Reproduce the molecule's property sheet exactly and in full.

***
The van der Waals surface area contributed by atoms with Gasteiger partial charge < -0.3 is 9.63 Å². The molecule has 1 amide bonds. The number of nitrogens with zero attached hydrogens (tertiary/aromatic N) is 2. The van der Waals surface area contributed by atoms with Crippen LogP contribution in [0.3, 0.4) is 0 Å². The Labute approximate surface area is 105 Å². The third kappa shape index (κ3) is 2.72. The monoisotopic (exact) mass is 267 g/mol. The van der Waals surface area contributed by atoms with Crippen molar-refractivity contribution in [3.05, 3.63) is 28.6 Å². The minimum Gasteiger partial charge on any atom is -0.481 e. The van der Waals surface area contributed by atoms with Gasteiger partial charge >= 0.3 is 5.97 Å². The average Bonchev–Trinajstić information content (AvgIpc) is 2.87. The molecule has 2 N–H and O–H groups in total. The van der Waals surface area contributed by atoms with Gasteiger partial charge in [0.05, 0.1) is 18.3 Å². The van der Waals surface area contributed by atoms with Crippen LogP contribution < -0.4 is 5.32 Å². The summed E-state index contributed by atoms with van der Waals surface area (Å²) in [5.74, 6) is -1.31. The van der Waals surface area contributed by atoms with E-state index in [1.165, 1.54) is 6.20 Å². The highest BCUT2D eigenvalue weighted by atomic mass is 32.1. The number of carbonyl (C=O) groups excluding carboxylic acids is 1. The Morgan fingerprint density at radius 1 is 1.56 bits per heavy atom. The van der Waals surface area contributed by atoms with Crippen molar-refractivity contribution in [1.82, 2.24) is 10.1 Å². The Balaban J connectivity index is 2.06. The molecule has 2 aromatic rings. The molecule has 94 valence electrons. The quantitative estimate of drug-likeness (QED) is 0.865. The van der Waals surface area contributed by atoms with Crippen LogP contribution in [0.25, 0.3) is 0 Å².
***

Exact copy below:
The van der Waals surface area contributed by atoms with Gasteiger partial charge < -0.3 is 9.63 Å². The molecule has 1 amide bonds. The number of nitrogens with zero attached hydrogens (tertiary/aromatic N) is 2. The van der Waals surface area contributed by atoms with Crippen LogP contribution in [0.3, 0.4) is 0 Å². The Labute approximate surface area is 105 Å². The third kappa shape index (κ3) is 2.72. The monoisotopic (exact) mass is 267 g/mol. The van der Waals surface area contributed by atoms with Crippen molar-refractivity contribution in [3.05, 3.63) is 28.6 Å². The minimum Gasteiger partial charge on any atom is -0.481 e. The van der Waals surface area contributed by atoms with Gasteiger partial charge >= 0.3 is 5.97 Å². The average Bonchev–Trinajstić information content (AvgIpc) is 2.87. The molecule has 2 N–H and O–H groups in total. The van der Waals surface area contributed by atoms with Gasteiger partial charge in [0.05, 0.1) is 18.3 Å². The van der Waals surface area contributed by atoms with Crippen LogP contribution < -0.4 is 5.32 Å². The summed E-state index contributed by atoms with van der Waals surface area (Å²) in [5.74, 6) is -1.31. The van der Waals surface area contributed by atoms with E-state index in [1.165, 1.54) is 6.20 Å². The highest BCUT2D eigenvalue weighted by atomic mass is 32.1. The number of carbonyl (C=O) groups excluding carboxylic acids is 1. The Morgan fingerprint density at radius 1 is 1.56 bits per heavy atom. The van der Waals surface area contributed by atoms with Crippen molar-refractivity contribution in [1.82, 2.24) is 10.1 Å². The Balaban J connectivity index is 2.06. The molecule has 2 aromatic rings. The molecule has 94 valence electrons. The quantitative estimate of drug-likeness (QED) is 0.865. The van der Waals surface area contributed by atoms with Crippen LogP contribution in [0.25, 0.3) is 0 Å².